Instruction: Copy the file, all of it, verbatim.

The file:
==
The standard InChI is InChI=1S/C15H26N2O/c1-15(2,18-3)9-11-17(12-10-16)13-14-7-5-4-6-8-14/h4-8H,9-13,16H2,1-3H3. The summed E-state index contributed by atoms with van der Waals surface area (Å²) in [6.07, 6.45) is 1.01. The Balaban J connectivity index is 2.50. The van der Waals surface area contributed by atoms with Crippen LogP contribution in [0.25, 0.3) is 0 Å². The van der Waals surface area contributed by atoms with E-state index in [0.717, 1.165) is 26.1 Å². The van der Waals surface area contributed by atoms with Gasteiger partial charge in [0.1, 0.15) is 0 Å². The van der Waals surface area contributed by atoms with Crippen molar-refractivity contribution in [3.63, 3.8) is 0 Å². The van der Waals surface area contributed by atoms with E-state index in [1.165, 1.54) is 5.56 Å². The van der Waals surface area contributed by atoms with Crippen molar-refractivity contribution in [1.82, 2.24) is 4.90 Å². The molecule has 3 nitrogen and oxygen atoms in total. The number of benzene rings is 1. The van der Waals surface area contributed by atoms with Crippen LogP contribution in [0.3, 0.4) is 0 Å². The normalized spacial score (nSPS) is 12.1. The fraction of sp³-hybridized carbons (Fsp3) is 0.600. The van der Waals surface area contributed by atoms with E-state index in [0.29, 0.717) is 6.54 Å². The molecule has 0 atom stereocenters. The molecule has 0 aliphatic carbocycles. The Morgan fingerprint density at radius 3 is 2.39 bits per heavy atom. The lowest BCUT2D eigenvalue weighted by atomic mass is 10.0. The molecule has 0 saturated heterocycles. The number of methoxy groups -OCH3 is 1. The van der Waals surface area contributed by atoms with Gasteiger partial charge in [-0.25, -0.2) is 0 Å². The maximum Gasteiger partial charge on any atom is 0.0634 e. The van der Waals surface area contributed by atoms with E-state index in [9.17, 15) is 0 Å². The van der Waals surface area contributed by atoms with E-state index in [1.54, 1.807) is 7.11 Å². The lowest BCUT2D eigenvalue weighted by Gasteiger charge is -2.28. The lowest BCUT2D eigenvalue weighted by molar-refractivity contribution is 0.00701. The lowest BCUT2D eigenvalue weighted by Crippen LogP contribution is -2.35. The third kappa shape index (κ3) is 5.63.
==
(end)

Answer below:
The standard InChI is InChI=1S/C15H26N2O/c1-15(2,18-3)9-11-17(12-10-16)13-14-7-5-4-6-8-14/h4-8H,9-13,16H2,1-3H3. The summed E-state index contributed by atoms with van der Waals surface area (Å²) in [6.07, 6.45) is 1.01. The Balaban J connectivity index is 2.50. The van der Waals surface area contributed by atoms with Crippen LogP contribution in [0.25, 0.3) is 0 Å². The van der Waals surface area contributed by atoms with E-state index in [0.717, 1.165) is 26.1 Å². The van der Waals surface area contributed by atoms with Gasteiger partial charge in [0.1, 0.15) is 0 Å². The van der Waals surface area contributed by atoms with Crippen molar-refractivity contribution in [3.63, 3.8) is 0 Å². The van der Waals surface area contributed by atoms with E-state index in [1.165, 1.54) is 5.56 Å². The van der Waals surface area contributed by atoms with Crippen molar-refractivity contribution in [1.82, 2.24) is 4.90 Å². The molecule has 3 nitrogen and oxygen atoms in total. The number of benzene rings is 1. The van der Waals surface area contributed by atoms with Crippen LogP contribution in [0.3, 0.4) is 0 Å². The normalized spacial score (nSPS) is 12.1. The fraction of sp³-hybridized carbons (Fsp3) is 0.600. The van der Waals surface area contributed by atoms with E-state index in [0.29, 0.717) is 6.54 Å². The molecule has 0 atom stereocenters. The molecule has 0 aliphatic carbocycles. The Morgan fingerprint density at radius 3 is 2.39 bits per heavy atom. The lowest BCUT2D eigenvalue weighted by atomic mass is 10.0. The molecule has 0 saturated heterocycles. The number of methoxy groups -OCH3 is 1. The van der Waals surface area contributed by atoms with Gasteiger partial charge in [-0.25, -0.2) is 0 Å². The maximum Gasteiger partial charge on any atom is 0.0634 e. The van der Waals surface area contributed by atoms with E-state index in [9.17, 15) is 0 Å². The van der Waals surface area contributed by atoms with E-state index in [1.54, 1.807) is 7.11 Å². The lowest BCUT2D eigenvalue weighted by Gasteiger charge is -2.28. The lowest BCUT2D eigenvalue weighted by molar-refractivity contribution is 0.00701. The lowest BCUT2D eigenvalue weighted by Crippen LogP contribution is -2.35. The third kappa shape index (κ3) is 5.63.